I remember my eighth birthday party with astonishing clarity.
There had been other parties before—small gatherings at home with cousins and brothers and grandparents—but this was the first one to which I invited friends.
This was the first proper one.
I wore new jeans and a denim jacket; both much-longed for presents that I’d unwrapped with glee earlier in the day. There was a table piled high with sausage rolls and mini pizzas; an enormous cake with icing and candles. There were generous gifts from all my friends, and a stash of party bags for when they left.
It should have been perfect.
But about 10 minutes in I was given some overly rough ‘birthday bumps’. The combination of over-excitement and a bruised shoulder left me in tears, and that remains my abiding memory of the day.
Eight years passed before I decided to try again. I held a joint party with a close friend for our sweet 16th. It turned out to be another mistake.
Most of our friends spent the evening at the bottom of the garden, swigging vodka and smoking weed. As both sets of parents were at home supervising, we were unable to join in. We mooched miserably around the empty rooms, feeling awkward in our sparkly dresses. The DJ we’d hired left early in a bad mood because no one was dancing. We vowed never to host another party again.
As I’ve grown older and more accepting of my own introversion, I have made peace with my dislike of birthday parties. I realize that I will never find them fun.
In my ideal world, you wouldn’t even have to leave your bed on your birthday. You would just lie there, and friends could pop in throughout the day to deliver books and chocolate and wine.
Failing that, a quiet dinner out with your husband is probably the way to go.
Next month, my son turns six, and he has been trying to decide what to do for his own celebration.
Until now, his birthdays have been a lot like my early ones were. Small gatherings of family and friends, maybe a special visit to the zoo or a museum. As long as there has been chocolate cake and a balloon, he has been happy.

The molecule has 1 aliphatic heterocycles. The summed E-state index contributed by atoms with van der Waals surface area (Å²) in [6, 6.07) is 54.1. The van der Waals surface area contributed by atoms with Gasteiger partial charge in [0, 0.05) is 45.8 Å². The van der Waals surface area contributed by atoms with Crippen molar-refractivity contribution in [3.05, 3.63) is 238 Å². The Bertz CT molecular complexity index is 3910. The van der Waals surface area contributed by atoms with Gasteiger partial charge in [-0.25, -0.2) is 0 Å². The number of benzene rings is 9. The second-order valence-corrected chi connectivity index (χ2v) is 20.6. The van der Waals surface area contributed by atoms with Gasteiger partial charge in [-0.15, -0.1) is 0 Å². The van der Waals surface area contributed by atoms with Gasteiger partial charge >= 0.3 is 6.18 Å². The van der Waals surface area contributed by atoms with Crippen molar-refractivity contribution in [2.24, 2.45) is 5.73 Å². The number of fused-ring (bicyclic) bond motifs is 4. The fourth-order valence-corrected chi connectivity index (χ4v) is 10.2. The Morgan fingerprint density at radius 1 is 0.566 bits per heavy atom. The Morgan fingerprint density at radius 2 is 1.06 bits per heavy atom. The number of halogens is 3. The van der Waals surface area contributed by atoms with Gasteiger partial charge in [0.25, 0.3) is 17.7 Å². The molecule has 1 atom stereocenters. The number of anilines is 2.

But after a full year of attending big parties with his kindergarten friends, I can see him begin to wonder whether he should be doing that too. Does he need 30 people in a local hall? Does he need a piñata, and pin the tail, and pass the parcel?
I don’t think he knows.
I think the idea appeals. He has suggested a rainbow theme, with streamers and balloons, where everyone has to dress up in bright colors. But when we try and talk about it in any detail—about where it would be, whom he would invite and what games he would like to play—he gets upset. Everything we suggest is wrong.
I suspect he has started to consider the realities of hosting a party. He is imagining holding it at the house, where people might mess up his carefully arranged Lego collection. He is imagining having it at the park, where it might be raining. He is imagining having it in a local hall, which would be fine… except that he’d have to share the cake. Sharing the cake is never easy.
All those social skills—sharing, being a good host, not freaking out when people are in your personal space—are important things to learn. And as he gets older he will learn them, like all kids do. But not on his birthday. Birthdays should take place well within your comfort zone, in a way that makes you happy.
So what will we do? I am not sure yet. We have six weeks to think about it. I will not try to sway him either way. I’ll let him work through it all in his own head.
If he chooses to keep it small this year, to stick with the cake and the balloon and the close family gathering, then that is brilliant. I will be thrilled.
If he chooses the big party, that will be fine too. It will be fun.
You will find me drinking vodka at the bottom of the garden.